I searched inside myself and found that force of will that I once brandished like a hot iron. I summoned it from deep within me and held on to it, the heat from my own anger burning my soul as I awoke day after day to make an effort when it felt like I wasn’t changing like my mindstate wasn’t getting better, but I still tried. I stopped myself after I lost my temper. I made it a point to do one creative thing every day. Slowly, but surely I came out of the sad sickness I had poisoned myself with and arose from the ashes of the man I had become.

My flesh burned and my mind razed, I realized that it was all a reflection of something deep within me.

I had lost my joy.

When your joy is stolen from you, sometimes it can be difficult to notice. It was this way for me. I didn’t know whether or not I was going to fight or fly out of any situation. I believed everything that caused friction against me was opposition to my entire being. This intrinsic fallacy created the manufactured sadness that enveloped everything in my life. After realizing that I was doing it to myself without realizing it, I fought back.

I fought back and I came out on top and alive and better than ever.

How did I do that?

By creating the concepts that you’ve seen unfold along the last two weeks. Mean for the Holidays was far more than just a content stream for me. Completing this complicated and demanding release schedule was a message to all the evils within me. It was a version of me that was screaming from the top of a mountain into a thunderhead to remind the world that I cannot be beaten.

My goals today are small. My joy, however, is immeasurable.

These short stories and How To posts, the extra content I’ve released has all been because this spring I fell into a deep sadness. I refrain from calling it depression, but if you were a therapist, I’m sure that’s what you would tell me it was.

Whatever name you give it, I succumbed to the shadows within me, those mean and taunting voices. Their claws sharp, their scathing ideals sharper.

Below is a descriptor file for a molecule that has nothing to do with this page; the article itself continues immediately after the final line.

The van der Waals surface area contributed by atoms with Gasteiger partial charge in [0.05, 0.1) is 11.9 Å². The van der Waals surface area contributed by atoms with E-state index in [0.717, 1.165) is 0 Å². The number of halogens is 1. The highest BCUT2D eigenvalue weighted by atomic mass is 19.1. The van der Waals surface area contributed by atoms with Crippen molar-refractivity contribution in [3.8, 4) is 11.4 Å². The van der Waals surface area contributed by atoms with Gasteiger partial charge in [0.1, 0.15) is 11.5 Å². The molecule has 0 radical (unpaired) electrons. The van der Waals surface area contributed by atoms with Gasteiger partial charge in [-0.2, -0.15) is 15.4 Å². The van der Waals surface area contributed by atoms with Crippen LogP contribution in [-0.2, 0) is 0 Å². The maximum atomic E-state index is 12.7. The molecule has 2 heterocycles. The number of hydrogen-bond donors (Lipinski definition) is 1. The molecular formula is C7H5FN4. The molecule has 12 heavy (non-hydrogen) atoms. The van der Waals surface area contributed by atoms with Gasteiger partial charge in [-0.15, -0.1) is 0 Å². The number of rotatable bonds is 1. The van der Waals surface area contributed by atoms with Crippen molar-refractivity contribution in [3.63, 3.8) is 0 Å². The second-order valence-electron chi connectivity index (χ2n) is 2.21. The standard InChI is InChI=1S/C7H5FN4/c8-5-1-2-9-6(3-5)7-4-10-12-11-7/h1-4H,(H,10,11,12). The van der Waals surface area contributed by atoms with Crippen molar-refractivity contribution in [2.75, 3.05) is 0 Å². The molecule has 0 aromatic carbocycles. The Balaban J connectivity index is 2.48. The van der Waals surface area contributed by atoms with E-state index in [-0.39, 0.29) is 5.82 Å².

It took so much of me to return from that quiet grave I had lowered myself into, and yet here I stand. Reformed by joy.

Surprised by it.

In my deepest darkness, I found joy in creation. I forced myself to do so, and the product was Mean for the Holidays. The first successful long-term project I’ve completed. Regardless of what came up, I made sure to get it done. I made sure to write what I had planned. I made sure to provide the best that I could in each moment. I made sure to say something with all of this, even if you didn’t see it at first.

I made sure that by seeing Mean for the Holidays through, I could prove to myself that I cannot be defeated.

Nothing can conquer me, even my own shadows.

I’m not as mean as they say I am, I’m only evil to my devils.

Don’t give up, today.

That light inside of you isn’t dead, I promise.

It’s only been taunted into submission by your shadows.

Ball them up and throw them out. Beat them. Sever them from your body if you have to.

You are the master of your story. Not your illness. Not your depression. Not your coworkers. Not your customers. Not your projects. Not your ideas.



You are.



That thing deep inside your heart.

The thing that makes you, you.

Bring that out into the open and show the world your soul with the way you live.

You cannot be defeated.

You will conquer your own shadows, no matter what.


Thank you for reading this. Thank you for reading all of this. I hope that you have enjoyed Mean for the Holidays. The final pieces of the campaign are smaller, but still so important to me. I hope you stick around for the last bits.

I’m excited to spend time with my family, girlfriend, and friends and feel that light inside me grow brighter.

I hope yours will too.

Don’t give up.

Never give up.

You are stronger than you think you are. Stronger than you think you will ever be.

You will win.

Just don’t give up.


Salt + Iron Productions